What is the probability that my son, Braeden, will finish his all of his schoolwork before 1:30 in the afternoon?
Very high, in actuality. He is incentivized by the opportunity to play a half-hour of video games, if his work is finished before the clock chimes 1:30.
This week I finally succeeded in establishing a suitable assignment schedule for Braeden and Shane. (The previous ones just weren’t the right format.) This one has the week’s work on it. It’s nothing fancy; it simply lists the various subjects and extracurricular (why are they considered extra, anyway?) activities, like karate, piano, or other lessons, for each day. Braeden likes to cross off each subject when he’s done it for that day. He is also further incentivized to finish because he won’t get karate or basketball if he hasn’t completed his assignments in time for us be on time for class, and those classes are later in the afternoon. I have placed the power in their hands.
Shane still struggles with this. (I think Shane is just to young for this approach, so I’m more hands-on with him.) For Braeden, though, my plan seems to be a hit. One day this week, he got up early, started his spelling at just after eight, and finished all of his work by 11:15.
This presents me with an interesting conundrum. “Wow! Good for him!” is accompanied by me doubting myself as a teacher. It is great that he is enthusiastic enough to rush through his work, to attack it and complete it, and learn the sense of accomplishment of getting a job done. My son is a consummate procrastinator. Anything that teaches him the better choice is certainly what he needs, so I’m happy to see it working. The more often he finishes early, the easier it becomes for him to do his work timely.
But my self-doubt still wheedles its way in, making me nervous. Am I not giving him enough work? Is he doing a good enough job on it? Why don’t I just send him to school and let them agonize over whether he is being well educated or not?
The answer to the first two questions is easy enough. Yes, and yes. He is learning. I check his papers daily (or at least every other day,) to make sure that he is actually doing the work, instead of rushing through it sloppily. And, I could always give him more, but as we were easing into this new paradigm, I didn’t want to overwhelm him too much. I will start now putting a little more on his plate, so we’ll see how it goes. In the meantime, he is performing well and improving, for certain, so I must content myself with that knowledge.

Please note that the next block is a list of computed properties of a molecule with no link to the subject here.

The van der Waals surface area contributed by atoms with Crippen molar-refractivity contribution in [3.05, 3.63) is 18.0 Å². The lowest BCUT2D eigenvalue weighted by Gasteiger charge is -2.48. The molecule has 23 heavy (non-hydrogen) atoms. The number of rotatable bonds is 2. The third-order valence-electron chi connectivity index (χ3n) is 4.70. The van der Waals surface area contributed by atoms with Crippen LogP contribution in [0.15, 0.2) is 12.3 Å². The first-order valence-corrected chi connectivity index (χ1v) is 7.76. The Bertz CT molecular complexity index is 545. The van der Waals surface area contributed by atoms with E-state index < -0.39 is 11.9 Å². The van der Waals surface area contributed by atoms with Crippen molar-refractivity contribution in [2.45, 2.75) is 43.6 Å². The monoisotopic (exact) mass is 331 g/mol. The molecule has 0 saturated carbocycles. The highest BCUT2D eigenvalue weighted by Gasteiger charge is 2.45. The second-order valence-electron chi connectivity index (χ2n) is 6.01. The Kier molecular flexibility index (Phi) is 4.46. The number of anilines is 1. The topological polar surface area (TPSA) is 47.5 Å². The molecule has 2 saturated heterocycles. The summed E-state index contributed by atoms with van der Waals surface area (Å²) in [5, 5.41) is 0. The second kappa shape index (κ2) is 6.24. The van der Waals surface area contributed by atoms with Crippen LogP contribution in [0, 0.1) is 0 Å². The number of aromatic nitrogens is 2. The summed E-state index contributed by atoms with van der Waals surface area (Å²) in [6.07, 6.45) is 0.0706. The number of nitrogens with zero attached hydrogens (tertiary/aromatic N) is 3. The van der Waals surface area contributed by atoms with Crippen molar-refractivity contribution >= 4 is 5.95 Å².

As for the third question, well, who’s to say that whoever he might be assigned for a teacher at our local school would be as concerned as I am with his education? We hear almost daily about how teachers are over-taxed with too many students and not enough resources. I’ve experienced both good teachers, mediocre, and bad, and I have decided not to spend my time helping them or fighting with them, or even volunteering at the bake sale. I prefer to spend my time making absolutely certain that my boy receives an education we can both be proud of, even if it is at my hands.
That does not placate my fears of inadequacy, unfortunately. What does calm my anxiety is seeing him blossom, watching his growth in language and writing, and experiencing an improved relationship with him. (I also enjoy other’s positive comments about his behavior and attitude. My friends have seen improvement, too.)
This year, I’ve started to insist my children employ “ma’am” and “sir.” This seemed extreme to me, at first – after all, I don’t live in the South – but I was determined. “Please” and “thank you” seemed so easily forgotten that I figured the kids needed some stronger language to make the rule stick. I reasoned that if it became more of an issue, there was a better chance they would remember it. It worked.
Now I simply wait an extra beat before answering their requests, until I get a quick “Please, Ma’am?” with a smile tacked onto the end. Better than that, when we are out, I hear that politesse used with other people, who look at me and raise their eyebrows, impressed. What’s the likelihood they will remember their manners now? Very, very likely.
I’m playing this game of probabilities with schooling, too. There was a chance that if I sent Braeden to public school this year he would have gotten a fantastic teacher and he would have learned a great deal more than I could ever teach him in third grade. But that most likely wouldn’t have been the case. I probably would be doing just as much work with him, during after-school hours. And an 11:15 AM finish would be off the table for good.
It’s probably better this way.